Make the data public. In the (rather unlikely) event that you do someday need logic in the "getter" or "setter", you can change the data type to a proxy class that overloads
operator T (where T=whatever type you're using now) to implement the necessary logic.
Edit: the idea that controlling access to the data constitutes encapsulation is basically false. Encapsulation is about hiding the details of the implementation (in general!) not controlling access to data.
Encapsulation is complementary to abstraction: abstraction deals with the object's externally visible behavior, while encapsulation deals with hiding the details of how that behavior is implemented.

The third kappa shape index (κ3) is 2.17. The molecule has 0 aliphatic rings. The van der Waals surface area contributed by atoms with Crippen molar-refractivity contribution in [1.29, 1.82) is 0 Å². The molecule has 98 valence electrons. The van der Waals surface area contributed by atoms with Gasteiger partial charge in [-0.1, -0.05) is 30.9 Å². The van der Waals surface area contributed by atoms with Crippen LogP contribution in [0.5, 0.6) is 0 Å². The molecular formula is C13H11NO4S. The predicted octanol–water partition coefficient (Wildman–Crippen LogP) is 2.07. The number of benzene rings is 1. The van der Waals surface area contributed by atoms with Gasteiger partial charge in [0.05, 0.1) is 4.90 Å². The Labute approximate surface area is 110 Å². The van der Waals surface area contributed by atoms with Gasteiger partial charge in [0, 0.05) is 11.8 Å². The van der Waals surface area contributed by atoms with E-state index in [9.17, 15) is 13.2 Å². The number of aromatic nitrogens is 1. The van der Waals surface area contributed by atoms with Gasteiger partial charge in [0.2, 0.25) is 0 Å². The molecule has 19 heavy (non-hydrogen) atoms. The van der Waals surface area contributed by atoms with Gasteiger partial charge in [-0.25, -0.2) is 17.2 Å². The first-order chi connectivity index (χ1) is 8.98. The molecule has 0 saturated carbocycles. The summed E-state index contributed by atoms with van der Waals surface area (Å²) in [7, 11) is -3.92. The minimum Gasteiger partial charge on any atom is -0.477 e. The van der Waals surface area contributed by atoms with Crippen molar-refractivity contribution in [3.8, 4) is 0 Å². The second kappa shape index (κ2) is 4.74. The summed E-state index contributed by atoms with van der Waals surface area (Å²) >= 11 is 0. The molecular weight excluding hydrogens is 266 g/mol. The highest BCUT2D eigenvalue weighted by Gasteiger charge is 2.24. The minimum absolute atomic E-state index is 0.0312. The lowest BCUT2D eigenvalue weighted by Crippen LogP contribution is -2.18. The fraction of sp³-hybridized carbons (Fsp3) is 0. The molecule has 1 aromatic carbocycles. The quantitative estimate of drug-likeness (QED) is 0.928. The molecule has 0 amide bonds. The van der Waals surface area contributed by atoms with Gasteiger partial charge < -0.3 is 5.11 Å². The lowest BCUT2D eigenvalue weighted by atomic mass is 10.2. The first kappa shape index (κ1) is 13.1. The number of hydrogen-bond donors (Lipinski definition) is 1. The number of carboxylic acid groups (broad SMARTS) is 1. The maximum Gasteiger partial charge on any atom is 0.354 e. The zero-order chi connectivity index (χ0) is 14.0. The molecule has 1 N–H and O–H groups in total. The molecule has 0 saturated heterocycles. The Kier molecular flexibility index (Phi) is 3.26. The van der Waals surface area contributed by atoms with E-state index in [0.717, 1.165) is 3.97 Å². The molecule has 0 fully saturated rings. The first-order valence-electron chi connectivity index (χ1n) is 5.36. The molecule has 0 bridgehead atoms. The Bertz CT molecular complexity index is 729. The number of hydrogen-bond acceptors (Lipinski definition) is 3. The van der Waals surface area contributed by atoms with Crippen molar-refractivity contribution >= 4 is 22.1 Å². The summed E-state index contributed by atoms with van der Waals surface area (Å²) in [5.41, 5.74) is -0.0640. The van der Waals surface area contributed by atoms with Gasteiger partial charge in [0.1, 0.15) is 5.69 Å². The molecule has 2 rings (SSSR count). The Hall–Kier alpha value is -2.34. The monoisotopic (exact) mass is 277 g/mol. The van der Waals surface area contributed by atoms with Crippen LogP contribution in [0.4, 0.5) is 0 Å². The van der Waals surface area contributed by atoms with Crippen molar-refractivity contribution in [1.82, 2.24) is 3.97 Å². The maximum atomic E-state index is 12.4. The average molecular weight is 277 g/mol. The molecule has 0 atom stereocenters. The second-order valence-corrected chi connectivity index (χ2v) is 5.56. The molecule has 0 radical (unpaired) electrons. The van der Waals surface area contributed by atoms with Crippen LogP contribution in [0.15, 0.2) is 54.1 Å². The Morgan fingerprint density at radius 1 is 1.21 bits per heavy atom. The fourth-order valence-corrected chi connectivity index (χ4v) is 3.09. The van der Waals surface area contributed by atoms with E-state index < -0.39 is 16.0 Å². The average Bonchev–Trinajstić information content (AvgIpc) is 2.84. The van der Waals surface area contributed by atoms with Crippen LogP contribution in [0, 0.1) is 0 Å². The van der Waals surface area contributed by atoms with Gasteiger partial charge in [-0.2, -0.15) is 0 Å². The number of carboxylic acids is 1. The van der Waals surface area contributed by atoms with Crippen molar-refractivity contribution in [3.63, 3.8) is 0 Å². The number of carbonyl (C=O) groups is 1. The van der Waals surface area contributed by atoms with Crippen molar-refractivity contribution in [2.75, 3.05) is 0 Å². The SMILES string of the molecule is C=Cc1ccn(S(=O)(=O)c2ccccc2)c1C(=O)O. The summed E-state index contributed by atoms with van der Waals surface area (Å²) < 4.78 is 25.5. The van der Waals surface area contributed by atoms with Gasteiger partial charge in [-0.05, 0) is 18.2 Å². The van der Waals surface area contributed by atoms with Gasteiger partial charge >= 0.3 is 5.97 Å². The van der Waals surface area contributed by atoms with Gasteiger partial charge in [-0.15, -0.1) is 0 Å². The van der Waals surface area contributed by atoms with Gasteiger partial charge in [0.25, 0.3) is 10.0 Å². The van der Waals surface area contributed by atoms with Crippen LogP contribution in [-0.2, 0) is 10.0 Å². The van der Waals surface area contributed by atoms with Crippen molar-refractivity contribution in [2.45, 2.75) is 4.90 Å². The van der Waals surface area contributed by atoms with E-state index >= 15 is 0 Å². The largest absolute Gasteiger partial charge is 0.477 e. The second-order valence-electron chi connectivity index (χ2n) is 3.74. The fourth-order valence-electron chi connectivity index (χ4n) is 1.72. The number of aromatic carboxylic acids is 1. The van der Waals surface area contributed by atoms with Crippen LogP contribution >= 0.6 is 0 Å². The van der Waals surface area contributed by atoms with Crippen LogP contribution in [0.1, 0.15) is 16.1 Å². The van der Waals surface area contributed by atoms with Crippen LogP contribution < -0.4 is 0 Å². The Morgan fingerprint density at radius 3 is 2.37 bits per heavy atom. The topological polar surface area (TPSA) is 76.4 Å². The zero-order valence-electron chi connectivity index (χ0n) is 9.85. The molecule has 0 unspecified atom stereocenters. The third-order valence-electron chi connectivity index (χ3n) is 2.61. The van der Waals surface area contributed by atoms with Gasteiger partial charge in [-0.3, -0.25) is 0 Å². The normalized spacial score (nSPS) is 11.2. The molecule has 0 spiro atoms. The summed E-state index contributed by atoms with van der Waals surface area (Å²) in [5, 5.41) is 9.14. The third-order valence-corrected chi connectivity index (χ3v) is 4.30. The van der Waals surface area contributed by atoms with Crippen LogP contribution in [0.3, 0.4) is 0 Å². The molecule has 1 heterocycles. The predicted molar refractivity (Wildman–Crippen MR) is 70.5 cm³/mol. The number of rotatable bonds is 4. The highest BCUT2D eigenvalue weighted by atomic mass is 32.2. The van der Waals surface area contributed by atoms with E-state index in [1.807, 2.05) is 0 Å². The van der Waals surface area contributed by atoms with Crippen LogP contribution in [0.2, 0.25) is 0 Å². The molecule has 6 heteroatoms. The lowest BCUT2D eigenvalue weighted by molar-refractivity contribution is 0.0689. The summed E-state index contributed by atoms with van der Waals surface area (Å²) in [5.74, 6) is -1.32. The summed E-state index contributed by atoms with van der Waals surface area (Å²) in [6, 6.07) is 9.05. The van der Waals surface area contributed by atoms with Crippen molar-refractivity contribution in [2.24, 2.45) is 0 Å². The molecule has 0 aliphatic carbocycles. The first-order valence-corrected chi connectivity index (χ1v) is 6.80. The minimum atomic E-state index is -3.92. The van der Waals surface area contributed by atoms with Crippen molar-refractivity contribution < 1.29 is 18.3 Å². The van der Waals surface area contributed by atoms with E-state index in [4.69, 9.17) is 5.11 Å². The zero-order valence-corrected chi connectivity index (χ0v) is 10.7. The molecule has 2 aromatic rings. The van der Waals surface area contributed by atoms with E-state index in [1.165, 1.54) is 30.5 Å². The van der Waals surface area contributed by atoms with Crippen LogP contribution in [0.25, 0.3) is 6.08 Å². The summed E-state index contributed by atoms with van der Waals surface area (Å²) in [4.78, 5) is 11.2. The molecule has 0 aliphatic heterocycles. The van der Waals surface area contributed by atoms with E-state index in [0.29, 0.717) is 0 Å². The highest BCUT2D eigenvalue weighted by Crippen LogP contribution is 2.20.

Using a getter or setter actually reduces the level of abstraction and exposes the implementation -- it requires client code to be aware that this particular class implements what is logically "data" as a pair of functions (the getter and setter). Using a proxy as I've suggested above provides real encapsulation -- except for one obscure corner case, it completely hides the fact that what is logically a piece of data is actually implemented via a pair of functions.
Of course, this needs to be kept in context: for some classes, "data" isn't a good abstraction at all. Generally speaking, if you can provide higher level operations instead of data, that's preferable. Nonetheless, there are classes for which the most usable abstraction is reading and writing data -- and when that's the case, the (abstracted) data should be made visible just like any other data. The fact that getting or setting the value may involve more than simple copying of bits is an implementation detail that should be hidden from the user.